Written by Padma Sundareson | 
Medically Reviewed by Dr. Sunil Shroff, MBBS, MS, FRCS (UK), D. Urol (Lond) on Jul 22, 2016

Frequently Asked Questions

1. Who operates on children with septal defects?

A cardio-thoracic surgeon with interest in pediatric cardiac surgery usually operate on the patients.

2. Who follows up these children?

A pediatric cardiologist (physician) follows up the children.

3. What are holes in the heart?

Atrial and ventricular septal defects are the most common forms of congenital heart disease. They are generally called as hole(s) in the heart. A septum is a wall separating the left and right side of the heart. The atrial septum separates the atria or the upper chambers. The ventricular septum separates the ventricles or the lower chambers.

4. How do they form?

There are no definite answers as to why a septal defect was formed. But, studies have shown relationship of genes responsible in the development of the heart is found on chromosome 21. Also half of the patients with Down’s syndrome have septal defects and about 25% of patients with septal defects have Down’s syndrome. Sometimes septal defects can be hereditary or due to environmental causes. There can be children with septal defects without any genetic reasons.

5. Can pregnant women have chest x-rays?

Some doctors believe that no diagnostic X-rays can increase the chances of having a fetus with congenital problems. This risk is reported to as less as one in a million. To be on the safe side, a pregnant woman should postpone her elective X-rays. If it is must then the uterus can be shielded during all X-rays. Risk is high for lower back, abdominal or pelvic x-rays. If possible, these tests should be replaced with a less ionizing radiation test like ultrasound.

6. Are congenital abnormalities common in babies of women over 40 years of age?

Most women over 40 years of age have normal pregnancies. Yet, they are more prone to have babies with congenital defect, mostly relating to chromosomal abnormalities (e.g. Down’s syndrome). There are tests like amniocentesis that can diagnose these conditions prenatally.


Angel_C Tuesday, September 25, 2012

I have VSD since birth [Tetralogy of Fallot] and I'm now 29 years old, I'm aware that I'm not allowed to do any strenuous activities but is yoga allowable for me? I can't afford to go to a doctor. I'm from a 3rd world country in Asia.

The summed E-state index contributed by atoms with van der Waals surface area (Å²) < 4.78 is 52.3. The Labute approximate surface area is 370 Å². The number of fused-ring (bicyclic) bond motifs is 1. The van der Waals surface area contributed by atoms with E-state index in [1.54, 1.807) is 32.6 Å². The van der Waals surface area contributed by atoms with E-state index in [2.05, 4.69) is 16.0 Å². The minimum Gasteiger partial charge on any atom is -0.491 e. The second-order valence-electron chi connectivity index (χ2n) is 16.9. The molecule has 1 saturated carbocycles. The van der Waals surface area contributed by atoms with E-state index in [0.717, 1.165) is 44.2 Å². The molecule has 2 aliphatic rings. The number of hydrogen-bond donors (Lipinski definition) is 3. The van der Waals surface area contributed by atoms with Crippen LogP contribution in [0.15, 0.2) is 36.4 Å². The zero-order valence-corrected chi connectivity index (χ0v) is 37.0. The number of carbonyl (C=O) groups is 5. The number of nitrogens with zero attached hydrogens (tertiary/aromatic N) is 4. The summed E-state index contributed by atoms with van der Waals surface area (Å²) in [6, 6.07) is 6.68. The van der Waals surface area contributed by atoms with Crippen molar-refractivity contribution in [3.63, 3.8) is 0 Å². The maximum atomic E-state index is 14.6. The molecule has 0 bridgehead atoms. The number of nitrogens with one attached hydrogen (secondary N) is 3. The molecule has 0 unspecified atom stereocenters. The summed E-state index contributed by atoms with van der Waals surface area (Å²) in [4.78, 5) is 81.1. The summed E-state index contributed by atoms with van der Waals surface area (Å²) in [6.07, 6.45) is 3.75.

motisagar Tuesday, August 30, 2011


Man56 Thursday, September 8, 2011

dear friend, why don't u try get BPL [below poverty line]card, once this card made i belive free medicins and treatment avilable at all govt hospitals.

RameshRaju Tuesday, January 8, 2013

get it done in Sathyasai Institute of Medical sciences in Bangalore.. They will do for free..

Kuotkuany Saturday, July 23, 2011

Well and briefly explained; VSD account for upto 25% of all Cardiac Heart Failure, which simply means that 2 out of 1000 lives birth are affected. Isolated complex malformations do happened and lower left sternal edge with/or without parasternal thrill is encountered mostly during examination. Yeah/and ballabalala....

manuheart123 Saturday, December 18, 2010

Ventricular Septal Defect Ventricular Septal Defect is usually symptomless at birth. It usually manifests a few weeks after birth. Small VSD can be asymptomatic, but larger ones can result in heart failure, pulmonary hypertension or growth restriction with recurrent respiratory infections like pneumonia. Other features may be poor weight gain, breathlessness on breast feeding and increased heart rate. If not intervened, it can develop into Eisenmenger Syndrome, which has a very bad outcome. http://heart-consult.com

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